It can make sense to spend less than 30% of your net income on rent if you have other large expenses. Perhaps you have a sizable amount of student debt that you want to pay off quickly, or maybe you’re providing for family members.

One effective way to reduce your rent is to live with roommates. Akeiva M. Ellis, co-founder of Natick, Mass.-based financial education company The Bemused, decided to take on a roommate when she was renting her first apartment after college.

“I knew that was what I needed to do if I wanted to save, which was nonnegotiable for me,” she says. “You just have to know what your priorities are, have an open mind, and be flexible. There are usually multiple ways to make the equation work.”

When does renting make more sense than buying?

Buying a home can be advantageous in the long-term, since you’re gaining equity instead of forking money over to a landlord. But there are often other factors in play.

For example, if you plan to relocate within a few years, then renting is likely a better solution, says Sorensen. Buying involves more upfront costs and there is a risk of home prices falling in the short term.

Maybe you can’t afford the home of your dreams now, but the trajectory of your career might allow it in a few years. “If that’s the case, there is no need to rush,” says Sorensen. “It’s worthwhile to rent for a few years and save up so you can buy that ideal home.”

Plus, owning can lead to unexpected—and, sometimes, incredibly expensive—costs. “As a homeowner, you’re responsible for everything,” says Guarino. “If an appliance breaks or a boiler blows, you’re on the hook and everything comes out of your pocket.”

Experts advise having three to six months’ worth of living expenses—including your rent or mortgage payment—saved as an emergency fund. You may also want 1% to 4% of your home’s value set aside as a maintenance fund if you own.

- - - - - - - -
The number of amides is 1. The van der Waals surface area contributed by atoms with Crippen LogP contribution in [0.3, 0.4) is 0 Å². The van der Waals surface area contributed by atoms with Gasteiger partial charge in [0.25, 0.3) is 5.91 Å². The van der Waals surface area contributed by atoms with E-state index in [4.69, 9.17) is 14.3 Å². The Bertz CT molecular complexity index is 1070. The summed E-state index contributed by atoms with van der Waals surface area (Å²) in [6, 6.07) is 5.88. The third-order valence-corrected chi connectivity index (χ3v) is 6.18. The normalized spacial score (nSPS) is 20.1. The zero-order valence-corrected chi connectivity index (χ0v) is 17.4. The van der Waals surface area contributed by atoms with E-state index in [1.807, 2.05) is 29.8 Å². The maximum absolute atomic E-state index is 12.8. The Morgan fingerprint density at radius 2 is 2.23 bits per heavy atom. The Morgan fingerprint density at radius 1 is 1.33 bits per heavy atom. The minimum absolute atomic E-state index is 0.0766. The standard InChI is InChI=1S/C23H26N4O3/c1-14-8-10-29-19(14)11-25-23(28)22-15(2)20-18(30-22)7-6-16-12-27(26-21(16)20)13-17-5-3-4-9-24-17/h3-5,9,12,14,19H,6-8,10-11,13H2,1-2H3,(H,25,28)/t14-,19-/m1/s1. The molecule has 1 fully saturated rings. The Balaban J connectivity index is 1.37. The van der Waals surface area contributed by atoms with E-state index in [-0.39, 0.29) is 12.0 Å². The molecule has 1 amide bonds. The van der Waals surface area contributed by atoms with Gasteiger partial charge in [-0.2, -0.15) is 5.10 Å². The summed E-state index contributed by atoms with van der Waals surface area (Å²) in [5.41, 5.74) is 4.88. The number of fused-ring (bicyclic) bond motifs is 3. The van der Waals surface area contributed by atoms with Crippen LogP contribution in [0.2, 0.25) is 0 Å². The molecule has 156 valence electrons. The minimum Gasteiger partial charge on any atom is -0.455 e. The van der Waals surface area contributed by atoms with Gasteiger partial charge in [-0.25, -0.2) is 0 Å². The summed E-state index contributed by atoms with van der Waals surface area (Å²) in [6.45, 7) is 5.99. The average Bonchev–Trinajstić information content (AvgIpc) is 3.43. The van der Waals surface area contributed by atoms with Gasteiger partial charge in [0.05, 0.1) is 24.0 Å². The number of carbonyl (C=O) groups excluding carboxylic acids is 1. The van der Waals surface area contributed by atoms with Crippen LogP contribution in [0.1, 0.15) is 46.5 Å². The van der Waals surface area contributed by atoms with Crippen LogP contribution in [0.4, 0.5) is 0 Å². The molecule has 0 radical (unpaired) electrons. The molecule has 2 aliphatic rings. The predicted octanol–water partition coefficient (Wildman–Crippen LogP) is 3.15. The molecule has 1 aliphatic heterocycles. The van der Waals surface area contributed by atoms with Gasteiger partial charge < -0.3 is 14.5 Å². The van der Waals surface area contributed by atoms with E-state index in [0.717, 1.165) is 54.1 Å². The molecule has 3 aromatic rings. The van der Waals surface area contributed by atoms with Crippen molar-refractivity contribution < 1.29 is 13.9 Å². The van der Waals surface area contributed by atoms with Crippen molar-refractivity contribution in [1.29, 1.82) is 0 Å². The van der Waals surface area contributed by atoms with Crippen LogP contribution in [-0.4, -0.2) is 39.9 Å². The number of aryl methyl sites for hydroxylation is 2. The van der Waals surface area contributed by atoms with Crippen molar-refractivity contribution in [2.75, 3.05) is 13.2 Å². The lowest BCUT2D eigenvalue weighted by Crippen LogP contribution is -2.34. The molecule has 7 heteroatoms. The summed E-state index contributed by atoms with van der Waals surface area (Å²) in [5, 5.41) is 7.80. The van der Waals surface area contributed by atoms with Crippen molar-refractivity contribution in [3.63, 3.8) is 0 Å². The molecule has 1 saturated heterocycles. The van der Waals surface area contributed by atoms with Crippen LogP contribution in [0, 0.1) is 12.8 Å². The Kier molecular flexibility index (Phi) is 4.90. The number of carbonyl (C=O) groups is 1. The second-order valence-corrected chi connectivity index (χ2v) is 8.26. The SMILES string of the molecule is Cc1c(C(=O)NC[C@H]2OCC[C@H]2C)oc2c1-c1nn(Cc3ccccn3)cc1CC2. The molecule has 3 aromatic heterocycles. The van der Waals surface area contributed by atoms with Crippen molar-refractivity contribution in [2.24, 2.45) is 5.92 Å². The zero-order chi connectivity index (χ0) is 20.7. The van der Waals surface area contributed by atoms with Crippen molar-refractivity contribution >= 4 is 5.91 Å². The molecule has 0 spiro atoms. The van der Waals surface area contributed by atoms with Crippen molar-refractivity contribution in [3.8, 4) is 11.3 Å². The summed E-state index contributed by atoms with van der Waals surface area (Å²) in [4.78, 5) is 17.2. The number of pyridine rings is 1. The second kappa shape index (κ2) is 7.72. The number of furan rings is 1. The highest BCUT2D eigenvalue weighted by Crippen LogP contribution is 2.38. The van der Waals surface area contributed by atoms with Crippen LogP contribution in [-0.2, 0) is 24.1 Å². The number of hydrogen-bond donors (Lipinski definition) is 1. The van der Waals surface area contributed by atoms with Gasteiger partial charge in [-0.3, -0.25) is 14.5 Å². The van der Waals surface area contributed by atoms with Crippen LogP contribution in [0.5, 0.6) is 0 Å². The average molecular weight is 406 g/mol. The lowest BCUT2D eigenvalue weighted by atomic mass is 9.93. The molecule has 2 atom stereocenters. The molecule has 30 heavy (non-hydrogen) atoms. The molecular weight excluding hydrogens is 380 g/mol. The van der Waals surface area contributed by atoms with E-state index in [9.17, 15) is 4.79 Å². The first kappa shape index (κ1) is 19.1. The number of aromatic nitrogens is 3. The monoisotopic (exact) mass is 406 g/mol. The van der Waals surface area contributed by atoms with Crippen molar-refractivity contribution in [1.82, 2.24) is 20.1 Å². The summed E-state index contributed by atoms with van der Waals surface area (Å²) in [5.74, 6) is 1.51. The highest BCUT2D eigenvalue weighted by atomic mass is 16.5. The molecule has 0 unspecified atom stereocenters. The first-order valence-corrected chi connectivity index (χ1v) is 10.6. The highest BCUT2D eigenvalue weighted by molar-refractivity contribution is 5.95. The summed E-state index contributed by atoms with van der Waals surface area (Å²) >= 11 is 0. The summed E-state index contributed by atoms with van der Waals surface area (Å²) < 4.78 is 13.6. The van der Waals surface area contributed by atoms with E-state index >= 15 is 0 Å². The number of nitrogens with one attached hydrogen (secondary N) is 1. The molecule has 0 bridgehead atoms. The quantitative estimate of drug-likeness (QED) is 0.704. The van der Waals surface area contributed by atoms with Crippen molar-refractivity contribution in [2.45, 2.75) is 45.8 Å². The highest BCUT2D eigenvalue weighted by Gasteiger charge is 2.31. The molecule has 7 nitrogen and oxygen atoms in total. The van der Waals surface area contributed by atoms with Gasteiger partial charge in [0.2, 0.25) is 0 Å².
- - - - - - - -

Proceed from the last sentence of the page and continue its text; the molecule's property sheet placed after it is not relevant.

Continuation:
Other considerations

Your monthly rent will make up the bulk of your housing-related expenses, but it certainly won’t be the only cost. Here are a few other expenses you’ll need to factor into your budget if you rent.


Make sure you find out which utilities you’re responsible for and which the landlord covers. Internet, cable and electricity will generally be up to the renter, while responsibility for gas and water varies by location. Ellis points out that many utility companies will provide historic billing information to prospective renters if requested. Factor those numbers into your budget, but keep in mind that your usage may differ from that of previous tenants.

Moving costs

You might need to rent a moving truck to haul your stuff, or hire a moving crew, which costs $1,712 on average, according to HomeAdvisor. And the expenses won’t end there, since sleeping on the floor of a bare-walled apartment is less than desirable. “Very rarely are you going to move into a fully furnished apartment,” says Guarino. “Even cups, plates, utensils—it adds up. Those are the kinds of surprises that really blow people away if you haven’t lived by yourself before.”

Security deposit and agent fees

In addition to the first month’s rent, some rentals require a security deposit, an agent’s commission and the last month’s rent. “So here you are thinking, ‘Well, I’ve gotta come up with $2,500 for my first month,’ and what you don’t realize is that it’s actually going to cost you $7,500 to get your foot in the door,” says Guarino.

Renters insurance

Some landlords require renters insurance, and financial advisors highly recommend getting it either way. For $15 a month on average, renters insurance covers your belongings in the event of a fire, theft or water damage.